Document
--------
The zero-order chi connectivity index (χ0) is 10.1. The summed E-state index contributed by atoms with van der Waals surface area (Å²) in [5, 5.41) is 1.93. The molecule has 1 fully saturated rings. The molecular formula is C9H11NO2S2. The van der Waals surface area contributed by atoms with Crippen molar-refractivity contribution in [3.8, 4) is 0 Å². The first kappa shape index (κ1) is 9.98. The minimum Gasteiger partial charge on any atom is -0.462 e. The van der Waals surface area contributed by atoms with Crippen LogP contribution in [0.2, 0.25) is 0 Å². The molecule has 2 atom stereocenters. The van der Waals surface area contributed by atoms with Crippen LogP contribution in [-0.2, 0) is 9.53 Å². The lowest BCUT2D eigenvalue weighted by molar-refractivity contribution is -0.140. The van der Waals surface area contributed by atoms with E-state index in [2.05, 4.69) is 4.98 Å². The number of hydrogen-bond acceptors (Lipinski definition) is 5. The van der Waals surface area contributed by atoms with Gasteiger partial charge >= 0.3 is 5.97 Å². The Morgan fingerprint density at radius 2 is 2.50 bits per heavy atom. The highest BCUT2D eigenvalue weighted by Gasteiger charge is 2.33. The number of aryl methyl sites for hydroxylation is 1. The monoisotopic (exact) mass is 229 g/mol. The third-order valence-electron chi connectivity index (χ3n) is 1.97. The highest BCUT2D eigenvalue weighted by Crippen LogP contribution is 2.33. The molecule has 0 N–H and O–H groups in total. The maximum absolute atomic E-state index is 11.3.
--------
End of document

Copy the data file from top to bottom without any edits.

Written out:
The zero-order chi connectivity index (χ0) is 10.1. The summed E-state index contributed by atoms with van der Waals surface area (Å²) in [5, 5.41) is 1.93. The molecule has 1 fully saturated rings. The molecular formula is C9H11NO2S2. The van der Waals surface area contributed by atoms with Crippen molar-refractivity contribution in [3.8, 4) is 0 Å². The first kappa shape index (κ1) is 9.98. The minimum Gasteiger partial charge on any atom is -0.462 e. The van der Waals surface area contributed by atoms with Crippen LogP contribution in [0.2, 0.25) is 0 Å². The molecule has 2 atom stereocenters. The van der Waals surface area contributed by atoms with Crippen LogP contribution in [-0.2, 0) is 9.53 Å². The lowest BCUT2D eigenvalue weighted by molar-refractivity contribution is -0.140. The van der Waals surface area contributed by atoms with E-state index in [2.05, 4.69) is 4.98 Å². The number of hydrogen-bond acceptors (Lipinski definition) is 5. The van der Waals surface area contributed by atoms with Gasteiger partial charge >= 0.3 is 5.97 Å². The Morgan fingerprint density at radius 2 is 2.50 bits per heavy atom. The highest BCUT2D eigenvalue weighted by Gasteiger charge is 2.33. The number of aryl methyl sites for hydroxylation is 1. The monoisotopic (exact) mass is 229 g/mol. The third-order valence-electron chi connectivity index (χ3n) is 1.97. The highest BCUT2D eigenvalue weighted by Crippen LogP contribution is 2.33. The molecule has 0 N–H and O–H groups in total. The maximum absolute atomic E-state index is 11.3.